## Thursday, 26 July 2018

### Updating Prior Beliefs Based on Ambiguous Evidence

Suppose two nations, North Bayesland and South Bayesland are independently testing new missile technology. Each has made six detonation attempts: North Bayesland has been successful once and  South Bayesland four times. You observe another detonation on the border between the two countries but cannot determine the source. Based only on the provided information:
1. What is the probability that North (or South) Bayesland is the source of this missile?
2. What is your best estimate of the propensity for success of North and South Bayesland after this latest observation (i.e. the probability, for each nation, that a future missile they launch will detonate)?
The general form of this problem is ubiquitous in many areas of life.  But how well do people answer such questions?

Our paper "Updating Prior Beliefs Based on Ambiguous Evidence", which was accepted at the prestigious 40th Annual Meeting of the Cognitive Science Society (CogSci 2018) in Madison, Wisconsin, addresses this problem. Stephen Dewitt (former QMUL PhD student) is presenting the paper on 27 July.

First of all the normative answer to Question 1 - based on simple Bayesian reasoning - is 20% for North Bayesland and 80% for South Bayesland. But Question 2 is much more complex because we cannot assume the small amount of data on previous detonation attempts represents a 'fixed' propensity of success (the normative Bayesian solution requires a non-trivial Bayesian network that models our uncertainty about the success propensities).

Based on experiments involving 250 paid participants, we discovered two types of errors in the answers.
1. There was a ‘double updating’ error: individuals appear to first use their prior beliefs to interpret the evidence, then use the interpreted form of the evidence, rather than the raw form, when updating.
2. We found an error where individuals convert from a probabilistic representation of the evidence to a categorical one and use this representation when updating.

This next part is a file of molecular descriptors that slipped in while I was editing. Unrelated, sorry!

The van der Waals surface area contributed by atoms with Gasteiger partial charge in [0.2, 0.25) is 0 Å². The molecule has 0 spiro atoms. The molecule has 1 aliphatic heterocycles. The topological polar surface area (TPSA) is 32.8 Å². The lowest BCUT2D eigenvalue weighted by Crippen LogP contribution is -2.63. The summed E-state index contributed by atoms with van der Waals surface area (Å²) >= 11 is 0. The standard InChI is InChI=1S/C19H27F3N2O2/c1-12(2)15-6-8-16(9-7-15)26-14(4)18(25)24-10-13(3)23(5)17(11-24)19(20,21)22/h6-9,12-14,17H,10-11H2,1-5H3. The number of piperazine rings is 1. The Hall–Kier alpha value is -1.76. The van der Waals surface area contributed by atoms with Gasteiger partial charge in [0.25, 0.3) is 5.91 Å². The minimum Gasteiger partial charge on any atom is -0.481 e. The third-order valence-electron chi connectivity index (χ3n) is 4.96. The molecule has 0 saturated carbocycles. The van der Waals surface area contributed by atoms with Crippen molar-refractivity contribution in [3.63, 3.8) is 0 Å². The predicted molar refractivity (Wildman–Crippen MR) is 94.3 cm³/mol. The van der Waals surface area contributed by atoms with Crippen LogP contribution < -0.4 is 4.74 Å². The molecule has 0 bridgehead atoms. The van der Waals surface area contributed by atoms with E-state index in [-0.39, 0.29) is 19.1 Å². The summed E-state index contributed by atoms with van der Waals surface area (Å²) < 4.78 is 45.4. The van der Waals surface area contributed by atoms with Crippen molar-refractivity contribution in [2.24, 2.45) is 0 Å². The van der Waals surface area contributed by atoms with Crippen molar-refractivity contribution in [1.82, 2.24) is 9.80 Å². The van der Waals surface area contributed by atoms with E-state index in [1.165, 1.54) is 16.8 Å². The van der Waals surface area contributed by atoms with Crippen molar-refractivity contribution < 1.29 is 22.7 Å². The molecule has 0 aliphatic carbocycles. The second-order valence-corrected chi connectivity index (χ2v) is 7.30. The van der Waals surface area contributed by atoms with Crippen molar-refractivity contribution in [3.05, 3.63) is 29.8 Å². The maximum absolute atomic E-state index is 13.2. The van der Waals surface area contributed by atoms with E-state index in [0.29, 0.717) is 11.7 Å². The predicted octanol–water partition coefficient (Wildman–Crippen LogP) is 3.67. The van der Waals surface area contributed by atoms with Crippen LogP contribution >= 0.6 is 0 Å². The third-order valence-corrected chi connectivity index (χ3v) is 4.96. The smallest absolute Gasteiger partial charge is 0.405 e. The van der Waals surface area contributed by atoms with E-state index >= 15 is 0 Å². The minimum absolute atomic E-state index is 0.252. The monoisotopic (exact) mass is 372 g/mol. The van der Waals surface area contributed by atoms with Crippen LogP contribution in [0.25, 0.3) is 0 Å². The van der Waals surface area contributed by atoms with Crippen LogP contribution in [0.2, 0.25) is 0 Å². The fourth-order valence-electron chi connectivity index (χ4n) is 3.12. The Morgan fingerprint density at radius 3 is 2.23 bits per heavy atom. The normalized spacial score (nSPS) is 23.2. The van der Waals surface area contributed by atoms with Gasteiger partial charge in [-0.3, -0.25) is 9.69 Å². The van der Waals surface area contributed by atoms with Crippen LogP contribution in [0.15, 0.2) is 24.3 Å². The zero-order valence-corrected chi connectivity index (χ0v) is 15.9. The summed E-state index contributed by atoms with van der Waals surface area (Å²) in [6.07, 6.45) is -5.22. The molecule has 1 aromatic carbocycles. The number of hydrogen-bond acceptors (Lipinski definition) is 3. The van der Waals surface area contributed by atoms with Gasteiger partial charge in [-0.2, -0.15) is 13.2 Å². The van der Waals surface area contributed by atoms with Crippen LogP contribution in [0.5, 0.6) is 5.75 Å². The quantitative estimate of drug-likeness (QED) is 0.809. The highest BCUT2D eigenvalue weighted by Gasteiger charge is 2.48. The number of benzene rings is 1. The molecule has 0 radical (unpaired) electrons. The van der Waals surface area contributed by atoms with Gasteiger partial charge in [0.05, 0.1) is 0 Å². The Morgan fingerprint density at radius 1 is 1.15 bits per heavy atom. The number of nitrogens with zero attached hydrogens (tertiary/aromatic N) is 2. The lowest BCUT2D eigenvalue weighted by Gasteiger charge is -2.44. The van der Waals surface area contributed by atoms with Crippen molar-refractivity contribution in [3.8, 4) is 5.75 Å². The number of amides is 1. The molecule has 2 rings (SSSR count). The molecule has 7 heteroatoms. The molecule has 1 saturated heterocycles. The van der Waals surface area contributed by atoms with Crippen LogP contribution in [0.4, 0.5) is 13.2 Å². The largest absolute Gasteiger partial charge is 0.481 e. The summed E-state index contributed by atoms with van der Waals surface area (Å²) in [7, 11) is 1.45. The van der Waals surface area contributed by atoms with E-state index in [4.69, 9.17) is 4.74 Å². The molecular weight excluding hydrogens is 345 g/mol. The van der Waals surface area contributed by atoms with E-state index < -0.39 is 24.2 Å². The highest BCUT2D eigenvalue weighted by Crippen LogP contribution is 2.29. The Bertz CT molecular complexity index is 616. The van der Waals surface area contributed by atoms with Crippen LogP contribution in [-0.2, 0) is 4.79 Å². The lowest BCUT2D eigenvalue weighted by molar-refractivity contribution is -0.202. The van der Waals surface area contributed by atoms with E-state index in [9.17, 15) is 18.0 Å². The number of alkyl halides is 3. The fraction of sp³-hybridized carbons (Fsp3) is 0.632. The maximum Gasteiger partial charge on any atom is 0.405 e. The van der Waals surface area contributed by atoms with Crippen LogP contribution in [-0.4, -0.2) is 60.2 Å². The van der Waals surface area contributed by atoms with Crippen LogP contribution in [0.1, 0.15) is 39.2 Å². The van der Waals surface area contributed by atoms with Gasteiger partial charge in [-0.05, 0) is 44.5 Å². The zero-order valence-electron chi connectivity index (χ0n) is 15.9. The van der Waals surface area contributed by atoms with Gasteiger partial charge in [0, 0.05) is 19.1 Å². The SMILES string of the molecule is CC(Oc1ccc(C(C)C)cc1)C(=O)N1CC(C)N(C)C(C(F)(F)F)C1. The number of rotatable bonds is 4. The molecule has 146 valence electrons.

Both errors have the effect of exaggerating the evidence in favour of the solver’s prior belief and could lead to confirmation bias and polarisation. Given the importance of the class of problems to which the study applies, we believe that greater understanding of the cognitive processes underlying the errors should therefore be an important avenue for future study.

The full paper details and pdf (also available here)
Dewitt, S, Lagnado, D, Fenton N. E (2018), "Updating Prior Beliefs Based on Ambiguous Evidence", CogSci 2018, Madison Wisconsin, 25-28 July 2018
This research is based upon work supported in part by the Office of the Director of National Intelligence (ODNI), Intelligence Advanced Research Projects Activity (IARPA), under Contract [2017-16122000003]. The views and conclusions contained herein are those of the authors and should not be interpreted as necessarily representing the official policies, either expressed or implied, of ODNI, IARPA, or the U.S. Government. The U.S. Government is authorized to reproduce and distribute reprints for governmental purposes notwithstanding any copyright annotation therein. Funding was also provided by the ERC project ERC-2013-AdG339182-BAYES_KNOWLEDGE and the Leverhulme Trust project RPG-2016-118 CAUSAL-DYNAMICS.

UPDATE: Stephen Dewitt presenting the paper in Madison: